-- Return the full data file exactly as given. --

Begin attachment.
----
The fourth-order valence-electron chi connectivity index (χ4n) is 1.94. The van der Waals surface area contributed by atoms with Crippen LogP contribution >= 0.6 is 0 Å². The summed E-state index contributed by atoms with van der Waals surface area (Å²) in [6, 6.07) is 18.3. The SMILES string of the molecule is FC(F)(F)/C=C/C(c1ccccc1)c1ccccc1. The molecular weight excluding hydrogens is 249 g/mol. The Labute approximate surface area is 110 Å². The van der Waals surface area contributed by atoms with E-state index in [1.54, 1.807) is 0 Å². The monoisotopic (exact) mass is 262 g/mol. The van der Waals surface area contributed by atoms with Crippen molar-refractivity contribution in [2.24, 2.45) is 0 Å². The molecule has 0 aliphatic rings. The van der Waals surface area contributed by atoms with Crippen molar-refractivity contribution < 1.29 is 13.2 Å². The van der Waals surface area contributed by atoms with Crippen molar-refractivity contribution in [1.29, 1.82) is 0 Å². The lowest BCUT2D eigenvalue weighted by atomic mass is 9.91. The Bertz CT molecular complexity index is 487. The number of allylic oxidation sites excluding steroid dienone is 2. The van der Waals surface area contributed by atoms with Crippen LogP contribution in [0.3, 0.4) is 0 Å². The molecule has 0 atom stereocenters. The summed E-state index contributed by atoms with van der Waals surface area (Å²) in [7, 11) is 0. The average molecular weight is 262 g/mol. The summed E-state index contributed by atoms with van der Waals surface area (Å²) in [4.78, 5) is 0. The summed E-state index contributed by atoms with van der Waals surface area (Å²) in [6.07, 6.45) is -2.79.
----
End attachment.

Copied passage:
The fourth-order valence-electron chi connectivity index (χ4n) is 1.94. The van der Waals surface area contributed by atoms with Crippen LogP contribution >= 0.6 is 0 Å². The summed E-state index contributed by atoms with van der Waals surface area (Å²) in [6, 6.07) is 18.3. The SMILES string of the molecule is FC(F)(F)/C=C/C(c1ccccc1)c1ccccc1. The molecular weight excluding hydrogens is 249 g/mol. The Labute approximate surface area is 110 Å². The van der Waals surface area contributed by atoms with E-state index in [1.54, 1.807) is 0 Å². The monoisotopic (exact) mass is 262 g/mol. The van der Waals surface area contributed by atoms with Crippen molar-refractivity contribution in [2.24, 2.45) is 0 Å². The molecule has 0 aliphatic rings. The van der Waals surface area contributed by atoms with Crippen molar-refractivity contribution < 1.29 is 13.2 Å². The van der Waals surface area contributed by atoms with Crippen molar-refractivity contribution in [1.29, 1.82) is 0 Å². The lowest BCUT2D eigenvalue weighted by atomic mass is 9.91. The Bertz CT molecular complexity index is 487. The number of allylic oxidation sites excluding steroid dienone is 2. The van der Waals surface area contributed by atoms with Crippen LogP contribution in [0.3, 0.4) is 0 Å². The molecule has 0 atom stereocenters. The summed E-state index contributed by atoms with van der Waals surface area (Å²) in [7, 11) is 0. The average molecular weight is 262 g/mol. The summed E-state index contributed by atoms with van der Waals surface area (Å²) in [4.78, 5) is 0. The summed E-state index contributed by atoms with van der Waals surface area (Å²) in [6.07, 6.45) is -2.79.